Dan Leaf acknowledges this is a strange war.
Sometimes before leaving for the office - a cramped F-16 cockpit thousands of feet above Yugoslavia - he talks about his day with his daughter and wife.
Then the Air Force brigadier general, who commands the 31st Air Expeditionary Wing at Aviano Air Base, Italy, goes to work.
"As much as he likes command, nothing gets him more fired up than talking about some surface-to-air missile site he just took out," says Capt. Ed Thomas, a spokesman at Aviano.
The stocky and well-spoken Air Force general commands the largest combat wing in history - 130 US warplanes - and is helping direct an air campaign that has stretched into its 10th week. While it is not unprecedented for a general to see front-line action in a fighter plane, it is not typical, either. But General Leaf says it's the best way to lead.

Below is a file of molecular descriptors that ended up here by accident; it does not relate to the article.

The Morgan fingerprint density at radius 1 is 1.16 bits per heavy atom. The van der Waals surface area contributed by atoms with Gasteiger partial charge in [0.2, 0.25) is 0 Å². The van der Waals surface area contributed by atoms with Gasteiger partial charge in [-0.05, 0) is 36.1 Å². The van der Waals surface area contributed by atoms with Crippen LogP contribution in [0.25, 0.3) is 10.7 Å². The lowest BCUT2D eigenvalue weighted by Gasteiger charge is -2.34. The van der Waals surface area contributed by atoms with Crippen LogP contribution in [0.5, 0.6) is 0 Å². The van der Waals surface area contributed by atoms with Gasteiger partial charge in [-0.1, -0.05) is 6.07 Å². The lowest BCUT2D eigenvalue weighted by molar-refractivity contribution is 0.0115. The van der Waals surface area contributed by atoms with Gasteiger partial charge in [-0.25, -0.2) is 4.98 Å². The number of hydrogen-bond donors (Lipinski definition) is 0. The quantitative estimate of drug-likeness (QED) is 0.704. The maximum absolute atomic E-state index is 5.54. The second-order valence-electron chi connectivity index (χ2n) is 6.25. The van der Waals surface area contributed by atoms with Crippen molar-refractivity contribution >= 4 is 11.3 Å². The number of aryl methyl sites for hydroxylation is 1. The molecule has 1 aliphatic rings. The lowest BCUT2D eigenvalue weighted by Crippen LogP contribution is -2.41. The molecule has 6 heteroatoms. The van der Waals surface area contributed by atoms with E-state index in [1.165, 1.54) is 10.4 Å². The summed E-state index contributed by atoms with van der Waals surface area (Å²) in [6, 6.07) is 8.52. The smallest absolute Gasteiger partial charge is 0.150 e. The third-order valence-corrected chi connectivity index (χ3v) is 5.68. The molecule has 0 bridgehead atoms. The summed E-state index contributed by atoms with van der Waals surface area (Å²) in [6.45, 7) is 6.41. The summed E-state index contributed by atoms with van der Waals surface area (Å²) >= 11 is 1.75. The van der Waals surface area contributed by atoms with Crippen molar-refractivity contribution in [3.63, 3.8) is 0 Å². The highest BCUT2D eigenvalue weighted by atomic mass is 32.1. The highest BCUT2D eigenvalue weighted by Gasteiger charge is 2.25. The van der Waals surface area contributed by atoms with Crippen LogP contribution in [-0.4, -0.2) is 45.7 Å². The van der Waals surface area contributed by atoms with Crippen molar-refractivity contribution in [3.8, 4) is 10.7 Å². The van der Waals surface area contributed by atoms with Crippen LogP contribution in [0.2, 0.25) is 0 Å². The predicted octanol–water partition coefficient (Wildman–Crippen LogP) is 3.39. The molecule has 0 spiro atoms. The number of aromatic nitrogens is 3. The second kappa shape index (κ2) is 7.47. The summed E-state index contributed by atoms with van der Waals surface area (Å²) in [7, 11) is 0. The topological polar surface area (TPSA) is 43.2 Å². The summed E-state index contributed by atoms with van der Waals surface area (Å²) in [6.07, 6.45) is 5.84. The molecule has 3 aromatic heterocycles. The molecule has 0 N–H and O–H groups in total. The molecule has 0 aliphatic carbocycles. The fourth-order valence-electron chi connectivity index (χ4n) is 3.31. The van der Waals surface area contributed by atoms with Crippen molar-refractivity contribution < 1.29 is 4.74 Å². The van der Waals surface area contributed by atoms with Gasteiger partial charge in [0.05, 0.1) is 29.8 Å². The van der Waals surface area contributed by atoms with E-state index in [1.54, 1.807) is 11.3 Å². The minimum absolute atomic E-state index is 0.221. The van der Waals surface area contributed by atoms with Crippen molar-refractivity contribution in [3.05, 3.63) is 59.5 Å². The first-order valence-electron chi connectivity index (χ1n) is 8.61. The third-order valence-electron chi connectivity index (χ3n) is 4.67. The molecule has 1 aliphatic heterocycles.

"I have a deep-felt sense that this mission is not just morally appropriate, but morally imperative," says Leaf, by many accounts a rising star in the US Air Force.
Optimism over air war
At his scenic base in northeast Italy, NATO has a total of 190 aircraft, including Spanish, Canadian, and Portuguese warplanes. During a telephone interview last week, Leaf expressed optimism about the impact of the air war, which has marched forward despite the lack of a ground force and blunders such as the bombing of the Chinese Embassy in Belgrade.
Leaf has flown 14 combat missions, some into the heart and teeth of Yugoslav air defenses. He characterizes the Serb military as isolated, trapped, and in danger of not being able to retreat safely.